“When nine-hundred years old you reach, look as good you will not!”
Return of the Jedi, 1983 (Harrison Ford, Mark Hamill, Carrie Fisher), 20th Century Fox
There are two schools of thought at play when watching Return of the Jedi. If you saw the movie as a child in 1983, you were most likely delighted at the final movie in the Star Wars trilogy. You were bursting with joy at the destruction of the Galactic Empire, the Emperor’s comeuppance, and Skywalker’s transformation into a full-fledged Jedi Knight. Maybe you just blocked out the Ewoks, I don’t know, but it was an incredibly fun experience. When you were a child. Inevitably, you grow up and put away childish things, but you work in around a hundred viewings of Jedi in between bouts of puberty and adolescent humiliation.
This is when Jedi unravels. I don’t think George Lucas ever intended for the movie to be picked apart with the same tools we would ordinarily designate for movies like Citizen Kane or Chinatown. I don’t even think Lucas intended for the first Star Wars movie to be hailed as a cinematic masterpiece. To hear him talk about it, he wanted the movie to be profitable and perhaps give him opportunities to tell smaller, more personal stories. He never expected his “empire” to be built on the foundation of pulp science fiction fantasy. I can’t help but think about it this way, but I would be lying if I said I didn’t absolutely enjoy Jedi. My mother took me to see it every day in one week. That’s how invested we were in these movies. Star Wars was my life. It still is, in some ways.
The Empire Strikes Back ends with a quasi-cliffhanger. Frozen in carbonite, Han Solo (Harrison Ford) has been captured by Boba Fett. Luke (Mark Hamill) loses a hand to Darth Vader, who reveals that … (drum roll) Luke’s father is Chewbacca! Just kidding, folks. No. Vader is Luke’s father, so Ben Kenobi kinda lied, or told a fib, or he was being truthful from a certain point of view. Sorry to spoil that for you. Also, Spock dies in Star Trek II and Bruce Willis is a ghost. I’ve advanced the idea (in other media) that Empire doesn’t actually end, or “close the circle” of the story until Han is rescued from the clutches of vile gangsta Jabba the Hutt, and then we can move forward with Jedi, which turns out to be a remake (of sorts) of the first Star Wars movie.
We have a second Death Star and a plan (courtesy of the doomed Bothans) to blow ‘er up but good! This one’s just a hair more difficult than skimming a trench and sinking a proton torpedo to get to the space station’s creamy nougat center. The time, Han (now promoted to General, huh?), Leia (Carrie Fisher), and Luke are required to land on the forest moon of Endor and shut down the shield that protects the new Death Star. Once the shield is disabled, Lando (Billy Dee Williams), in the Millennium Falcon, must destroy the station’s power reactor from the inside. Unfortunately, Luke knows Vader can sense him so he disconnects himself from the group shortly after the Rebels forge an alliance with the ridiculously cute Ewoks.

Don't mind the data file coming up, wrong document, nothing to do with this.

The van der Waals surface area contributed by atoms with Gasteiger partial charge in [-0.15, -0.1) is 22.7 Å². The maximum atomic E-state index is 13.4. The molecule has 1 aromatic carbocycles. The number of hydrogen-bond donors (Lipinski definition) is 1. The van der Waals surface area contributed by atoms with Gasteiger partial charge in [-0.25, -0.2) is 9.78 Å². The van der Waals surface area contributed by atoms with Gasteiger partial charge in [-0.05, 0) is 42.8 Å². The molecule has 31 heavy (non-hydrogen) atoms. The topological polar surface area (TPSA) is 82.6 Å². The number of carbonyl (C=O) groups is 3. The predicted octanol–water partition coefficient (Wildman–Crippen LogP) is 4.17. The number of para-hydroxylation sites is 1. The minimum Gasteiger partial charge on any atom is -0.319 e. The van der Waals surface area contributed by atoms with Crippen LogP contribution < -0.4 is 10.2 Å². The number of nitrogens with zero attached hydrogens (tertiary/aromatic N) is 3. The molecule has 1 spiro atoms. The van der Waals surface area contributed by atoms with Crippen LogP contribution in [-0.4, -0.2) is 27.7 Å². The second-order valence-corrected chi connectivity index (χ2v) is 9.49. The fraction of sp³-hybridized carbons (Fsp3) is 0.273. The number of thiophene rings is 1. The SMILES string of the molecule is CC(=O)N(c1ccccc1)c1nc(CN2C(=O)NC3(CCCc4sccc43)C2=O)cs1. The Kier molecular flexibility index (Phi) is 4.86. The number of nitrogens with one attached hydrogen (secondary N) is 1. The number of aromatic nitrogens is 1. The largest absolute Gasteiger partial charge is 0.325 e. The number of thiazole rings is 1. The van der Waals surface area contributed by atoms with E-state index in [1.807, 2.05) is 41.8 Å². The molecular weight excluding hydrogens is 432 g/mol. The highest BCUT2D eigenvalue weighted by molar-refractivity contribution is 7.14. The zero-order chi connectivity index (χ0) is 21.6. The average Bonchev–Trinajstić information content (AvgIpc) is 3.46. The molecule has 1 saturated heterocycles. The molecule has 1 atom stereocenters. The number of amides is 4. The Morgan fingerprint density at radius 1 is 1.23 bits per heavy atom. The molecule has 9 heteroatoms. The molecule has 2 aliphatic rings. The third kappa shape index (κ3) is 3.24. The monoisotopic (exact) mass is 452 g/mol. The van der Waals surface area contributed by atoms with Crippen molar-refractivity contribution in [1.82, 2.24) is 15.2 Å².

Luke surrenders to Vader, who takes him to the Emperor (Ian McDiarmid, who would reprise his role in the prequels and The Rise of Skywalker). The Emperor’s dialogue indicates he’s a stickler for prophecy. His motivation is turning Luke to the “dark side” of the Force by killing either Vader or himself. What’s more important to the Emperor? That Luke kill him, or that Luke become the new Jedi “face” of the Empire? I’m not sure, but I do know it doesn’t make sense, no matter how many times Lucas and co-writer Lawrence Kasdan keep reminding us with the repetitive dialogue. It goes on like this for a while in the final act. We get decent, if improbable, action set pieces on the forest moon with the always incompetent stormtroopers, biker scouts, and assorted Ewoks.
There are victories and reversals and then more victories on the forest moon and Death Star that are edited to coincide with each other. It has always seemed convenient to me that Solo and his party manage to bring down the shield just as Luke manages to defeat Vader, as well as Vader’s last-minute recant and murder of the Emperor, but we’re with our heroes all the way, no matter how ridiculous the circumstances. We want them to win. Where Jedi is uninspired in its storytelling, it compensates with incredible visual effects and a fast pace. If at all possible, avoid “special” editions of the movie. Try to dig up an old VHS tape or laserdisc! You’ll be glad you did!
May the 4th be with you!